That is good. Hopefully any potential issues will be resolved. I don’t think recalls are necessary a bad thing. If so there would be no cars left to buy. All brands have had their share of huge recalls.

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ASpenderInRecovery
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Re: Is Hyundai the value sweet spot?

Post by ASpenderInRecovery » Sun Mar 03, 2019 8:28 pm

OP Update:

Thank you everyone who commented. I didn’t realize I’d spark such a lively debate over Hyundai’s value against other brands.

We ended up purchasing a 2019 Santa Fe Ultimate awd 2.0T for my wife which is essentially their fully loaded model. I’m sure plenty folks out there think I’m crazy for buying the top trim but I’ll sum it up as happy wife, happy life. Obviously it’s brand spanking new so it’s going to feel great at everything for awhile but we are very satisfied with the purchase. I’ll credit this site in helping me get my finances in order awhile back so fortunately we were able to pay cash which felt great.

My last comment is if you are currently in the market or plan to be in the market for a compact to mid size SUV I definitely recommend checking out the 2019 Santa Fe especially if you are considering a Rav4, CRV, Pilot, Highlander, Passport, CX5, Ascent. At minimum it’s a point of comparison. After owning and loving Toyotas and Hondas and assuming they were THE way to go we now have a Hyundai in the family. I’ll keep everyone posted on any issues that pop up.

tomd37
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Re: Is Hyundai the value sweet spot?

Post by tomd37 » Sun Mar 03, 2019 8:42 pm

ASpender - Thanks for updating all of us who have been following your post. I am in the market for a new SUV and have been looking at the exact brand and trim line you purchased. Have not made a decision yet though!
Tom D.

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ASpenderInRecovery
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Re: Is Hyundai the value sweet spot?

Post by ASpenderInRecovery » Sun Mar 03, 2019 8:47 pm

Rupert wrote:
Wed Feb 27, 2019 10:32 am
So about this alleged huge disparity in resale value between, say, Toyotas and Hyundais . . . I was curious so went to Carmax to see how they're pricing comparable 10-year-old compact SUVs. Ten years is how long I and many other Bogleheads seem to keep cars when we buy them new. I found a 2010 Hyundai Tucson with 97,000 miles on it listed for $10,998. I found a 2010 Toyota Rav4 with 83,000 miles on it listed for $12,599. (Note, Carmax didn't have a 2009 Tucson, so I had to look at 9-year-old models). The two cars have comparable features: 2WD, 4-cylinder, cloth seats. Nothing special about either one of them, i.e., neither is the highest trim level with leather seats, navigation, sunroofs, etc. It's likely that, given the comparable features, someone shopping for a 10-year-old compact SUV would look at/consider both of these cars if they were parked on the same lot. The approximate price difference between the two is $1600, some of which is explained by the lower mileage on the Toyota. Assuming the maintenance costs over the life of the cars are about the same (and reviews of newer Hyundai models indicate they likely will be -- the Hyundai may actually be cheaper to own given the longer warranty), seems to me the lower resale value on the Hyundai is irrelevant given that you're making that up with a lower purchase price on the front end. Worst case, it's a wash.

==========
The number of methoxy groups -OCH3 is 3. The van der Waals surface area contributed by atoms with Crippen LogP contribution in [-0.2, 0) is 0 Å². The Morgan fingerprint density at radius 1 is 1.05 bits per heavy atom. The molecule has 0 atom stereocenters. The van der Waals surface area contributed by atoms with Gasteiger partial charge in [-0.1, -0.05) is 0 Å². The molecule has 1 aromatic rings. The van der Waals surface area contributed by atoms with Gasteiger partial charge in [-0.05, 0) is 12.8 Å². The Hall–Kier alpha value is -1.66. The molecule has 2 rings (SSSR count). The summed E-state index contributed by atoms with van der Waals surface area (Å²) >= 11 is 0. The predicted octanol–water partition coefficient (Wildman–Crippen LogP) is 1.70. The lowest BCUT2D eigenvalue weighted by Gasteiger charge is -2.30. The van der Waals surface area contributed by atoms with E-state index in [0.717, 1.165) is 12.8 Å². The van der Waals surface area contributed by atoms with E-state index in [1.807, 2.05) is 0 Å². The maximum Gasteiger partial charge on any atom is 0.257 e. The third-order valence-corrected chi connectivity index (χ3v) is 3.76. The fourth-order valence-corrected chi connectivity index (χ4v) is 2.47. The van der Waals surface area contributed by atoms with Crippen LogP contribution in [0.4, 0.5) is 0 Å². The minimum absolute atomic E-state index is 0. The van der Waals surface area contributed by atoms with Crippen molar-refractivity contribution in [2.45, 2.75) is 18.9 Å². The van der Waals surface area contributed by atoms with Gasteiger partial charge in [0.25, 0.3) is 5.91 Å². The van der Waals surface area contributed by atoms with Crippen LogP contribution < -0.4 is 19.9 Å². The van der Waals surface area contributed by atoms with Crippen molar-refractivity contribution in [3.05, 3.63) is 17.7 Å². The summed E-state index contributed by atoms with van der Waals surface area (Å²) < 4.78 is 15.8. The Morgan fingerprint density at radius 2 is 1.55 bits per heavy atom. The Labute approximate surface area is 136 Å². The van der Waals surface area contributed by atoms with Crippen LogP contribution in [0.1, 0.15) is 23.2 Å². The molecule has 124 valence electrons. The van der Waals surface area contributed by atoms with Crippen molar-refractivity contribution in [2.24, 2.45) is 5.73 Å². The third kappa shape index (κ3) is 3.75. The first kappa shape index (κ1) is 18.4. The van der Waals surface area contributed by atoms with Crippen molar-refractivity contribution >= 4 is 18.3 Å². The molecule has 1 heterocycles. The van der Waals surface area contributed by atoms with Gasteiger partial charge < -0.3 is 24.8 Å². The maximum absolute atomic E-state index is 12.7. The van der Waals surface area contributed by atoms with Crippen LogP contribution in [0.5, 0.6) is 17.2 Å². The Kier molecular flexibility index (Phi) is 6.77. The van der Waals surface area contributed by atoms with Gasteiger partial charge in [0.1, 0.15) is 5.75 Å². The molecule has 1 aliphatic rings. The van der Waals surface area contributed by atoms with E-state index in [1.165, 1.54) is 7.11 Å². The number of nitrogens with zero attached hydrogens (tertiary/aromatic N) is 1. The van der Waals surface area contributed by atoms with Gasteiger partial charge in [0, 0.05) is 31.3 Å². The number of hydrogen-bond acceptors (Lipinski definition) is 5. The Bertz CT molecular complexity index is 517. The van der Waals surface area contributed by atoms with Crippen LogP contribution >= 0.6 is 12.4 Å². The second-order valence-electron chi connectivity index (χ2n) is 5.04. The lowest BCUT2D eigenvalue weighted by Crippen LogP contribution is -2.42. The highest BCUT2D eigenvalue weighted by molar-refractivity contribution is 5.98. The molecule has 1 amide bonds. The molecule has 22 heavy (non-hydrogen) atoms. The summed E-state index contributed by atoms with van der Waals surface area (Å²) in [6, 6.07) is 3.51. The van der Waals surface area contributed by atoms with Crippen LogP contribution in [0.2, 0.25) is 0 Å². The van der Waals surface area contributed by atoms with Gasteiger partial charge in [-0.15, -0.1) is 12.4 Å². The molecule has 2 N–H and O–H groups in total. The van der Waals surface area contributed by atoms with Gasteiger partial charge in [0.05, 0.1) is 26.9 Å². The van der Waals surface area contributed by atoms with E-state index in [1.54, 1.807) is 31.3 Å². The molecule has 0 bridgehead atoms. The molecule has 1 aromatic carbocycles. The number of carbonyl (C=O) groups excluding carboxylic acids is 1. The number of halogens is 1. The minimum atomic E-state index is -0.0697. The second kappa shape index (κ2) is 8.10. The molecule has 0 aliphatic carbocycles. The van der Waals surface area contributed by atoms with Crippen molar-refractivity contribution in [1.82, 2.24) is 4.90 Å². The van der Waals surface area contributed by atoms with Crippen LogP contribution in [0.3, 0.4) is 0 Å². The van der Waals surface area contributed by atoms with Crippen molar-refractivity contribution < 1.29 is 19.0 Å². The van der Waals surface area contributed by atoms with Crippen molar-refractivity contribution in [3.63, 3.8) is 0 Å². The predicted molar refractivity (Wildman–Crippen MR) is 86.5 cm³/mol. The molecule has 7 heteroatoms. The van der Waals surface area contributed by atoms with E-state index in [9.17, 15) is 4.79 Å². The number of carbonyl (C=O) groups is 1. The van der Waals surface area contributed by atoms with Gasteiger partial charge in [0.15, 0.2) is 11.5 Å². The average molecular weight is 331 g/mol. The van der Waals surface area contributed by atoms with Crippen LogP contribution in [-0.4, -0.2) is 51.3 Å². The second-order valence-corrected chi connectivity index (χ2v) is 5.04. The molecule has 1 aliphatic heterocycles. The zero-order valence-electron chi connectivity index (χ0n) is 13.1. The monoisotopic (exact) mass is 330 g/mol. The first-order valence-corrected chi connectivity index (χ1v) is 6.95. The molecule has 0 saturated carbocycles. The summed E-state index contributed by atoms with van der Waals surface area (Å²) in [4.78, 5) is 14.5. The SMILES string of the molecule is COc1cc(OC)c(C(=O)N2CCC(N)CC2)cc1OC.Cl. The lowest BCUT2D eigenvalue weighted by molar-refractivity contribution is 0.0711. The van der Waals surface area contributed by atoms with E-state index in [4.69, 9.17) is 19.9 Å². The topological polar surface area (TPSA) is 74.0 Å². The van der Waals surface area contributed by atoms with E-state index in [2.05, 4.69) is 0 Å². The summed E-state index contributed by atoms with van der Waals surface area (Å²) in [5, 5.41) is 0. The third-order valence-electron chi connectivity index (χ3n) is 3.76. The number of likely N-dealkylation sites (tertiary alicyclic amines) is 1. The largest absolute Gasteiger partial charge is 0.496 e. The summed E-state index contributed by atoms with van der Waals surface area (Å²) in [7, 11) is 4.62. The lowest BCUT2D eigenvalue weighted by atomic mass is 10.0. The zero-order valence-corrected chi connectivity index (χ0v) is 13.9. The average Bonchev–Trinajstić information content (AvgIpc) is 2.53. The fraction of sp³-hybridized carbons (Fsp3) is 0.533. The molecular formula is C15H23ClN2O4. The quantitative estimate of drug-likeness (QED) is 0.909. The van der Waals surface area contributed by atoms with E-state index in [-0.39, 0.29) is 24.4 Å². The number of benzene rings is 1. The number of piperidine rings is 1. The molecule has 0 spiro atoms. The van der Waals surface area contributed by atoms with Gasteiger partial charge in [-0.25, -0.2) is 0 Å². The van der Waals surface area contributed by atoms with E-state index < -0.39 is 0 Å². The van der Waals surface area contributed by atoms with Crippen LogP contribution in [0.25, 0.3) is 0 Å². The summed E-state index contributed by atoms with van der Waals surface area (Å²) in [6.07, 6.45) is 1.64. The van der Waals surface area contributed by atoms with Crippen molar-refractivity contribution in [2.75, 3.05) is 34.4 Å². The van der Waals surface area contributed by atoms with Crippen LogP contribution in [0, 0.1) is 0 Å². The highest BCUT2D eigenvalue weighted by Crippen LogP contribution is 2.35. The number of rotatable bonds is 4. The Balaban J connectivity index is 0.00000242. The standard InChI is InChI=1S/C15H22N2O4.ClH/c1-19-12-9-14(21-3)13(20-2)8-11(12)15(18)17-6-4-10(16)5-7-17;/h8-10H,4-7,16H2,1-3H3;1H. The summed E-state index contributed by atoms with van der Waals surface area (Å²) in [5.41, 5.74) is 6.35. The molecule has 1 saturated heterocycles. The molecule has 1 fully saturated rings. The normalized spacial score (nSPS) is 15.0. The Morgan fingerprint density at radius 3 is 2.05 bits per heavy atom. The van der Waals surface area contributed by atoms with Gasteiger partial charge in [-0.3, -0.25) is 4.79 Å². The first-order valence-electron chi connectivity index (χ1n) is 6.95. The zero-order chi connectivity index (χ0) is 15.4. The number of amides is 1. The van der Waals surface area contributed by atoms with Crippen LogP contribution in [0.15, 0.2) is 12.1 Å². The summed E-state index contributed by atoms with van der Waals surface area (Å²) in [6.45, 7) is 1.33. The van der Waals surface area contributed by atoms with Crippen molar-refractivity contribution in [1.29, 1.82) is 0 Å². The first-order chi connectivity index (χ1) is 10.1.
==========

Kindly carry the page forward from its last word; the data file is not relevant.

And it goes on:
Agreed. My thinking is the 2019 Santa Fe will have a lower resell value than say a 2019 Rav4. After getting out the door prices on both comparably eqipped vehicles I can say the 2019 Rav4 would have cost me legitimately $1,500-$2,000 to begin with. Honda didn’t have a neat point of comparison, but in evaluating the 2019 Passport we were suprised it was $7k higher out the door. The CRV would be less of a gap but still more expensive. They were all very nice vehicles we just preferred the Santa Fe’s comprehensive safety/convenience features, comfortable ride, smooth acceleration, quiet interior, styling, lengthy warranty, and value for the money.

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ASpenderInRecovery
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Re: Is Hyundai the value sweet spot?

Post by ASpenderInRecovery » Sun Mar 03, 2019 8:51 pm

tomd37 wrote:
Sun Mar 03, 2019 8:42 pm
ASpender - Thanks for updating all of us who have been following your post. I am in the market for a new SUV and have been looking at the exact brand and trim line you purchased. Have not made a decision yet though!
Tom, best of luck with the purchase! Feel free to direct message me with any questions on the Santa Fe. We are discovering more subtle features we love every day.

IMO
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Re: Is Hyundai the value sweet spot?

Post by IMO » Sun Mar 03, 2019 11:53 pm

GT99 wrote:
Tue Feb 26, 2019 2:13 pm
It's always interesting to me how people judge future car purchases based on experience with a single vehicle. Every single mass production model has had individual vehicles that had many repair issues and individual vehicles that went for 100k+ miles with no issues. It's silly to judge reliability based on 1 vehicle experience out of hundreds of thousands.